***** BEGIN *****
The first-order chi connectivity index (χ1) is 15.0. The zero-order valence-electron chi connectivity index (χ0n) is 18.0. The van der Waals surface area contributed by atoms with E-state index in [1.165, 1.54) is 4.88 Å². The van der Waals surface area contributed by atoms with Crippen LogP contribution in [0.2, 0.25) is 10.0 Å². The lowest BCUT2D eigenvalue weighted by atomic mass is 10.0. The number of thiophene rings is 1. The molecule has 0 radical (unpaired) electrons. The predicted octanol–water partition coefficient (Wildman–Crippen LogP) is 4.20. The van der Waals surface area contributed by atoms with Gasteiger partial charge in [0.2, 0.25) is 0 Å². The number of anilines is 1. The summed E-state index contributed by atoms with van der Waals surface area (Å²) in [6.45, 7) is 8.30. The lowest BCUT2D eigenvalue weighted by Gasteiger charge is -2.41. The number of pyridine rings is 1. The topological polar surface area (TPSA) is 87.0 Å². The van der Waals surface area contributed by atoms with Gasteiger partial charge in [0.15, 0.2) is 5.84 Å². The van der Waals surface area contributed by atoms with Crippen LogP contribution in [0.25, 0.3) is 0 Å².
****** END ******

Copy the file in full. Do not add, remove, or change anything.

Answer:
The first-order chi connectivity index (χ1) is 15.0. The zero-order valence-electron chi connectivity index (χ0n) is 18.0. The van der Waals surface area contributed by atoms with E-state index in [1.165, 1.54) is 4.88 Å². The van der Waals surface area contributed by atoms with Crippen LogP contribution in [0.2, 0.25) is 10.0 Å². The lowest BCUT2D eigenvalue weighted by atomic mass is 10.0. The number of thiophene rings is 1. The molecule has 0 radical (unpaired) electrons. The predicted octanol–water partition coefficient (Wildman–Crippen LogP) is 4.20. The van der Waals surface area contributed by atoms with Gasteiger partial charge in [0.2, 0.25) is 0 Å². The number of anilines is 1. The summed E-state index contributed by atoms with van der Waals surface area (Å²) in [6.45, 7) is 8.30. The lowest BCUT2D eigenvalue weighted by Gasteiger charge is -2.41. The number of pyridine rings is 1. The topological polar surface area (TPSA) is 87.0 Å². The van der Waals surface area contributed by atoms with Gasteiger partial charge in [0.15, 0.2) is 5.84 Å². The van der Waals surface area contributed by atoms with Crippen LogP contribution in [0.25, 0.3) is 0 Å².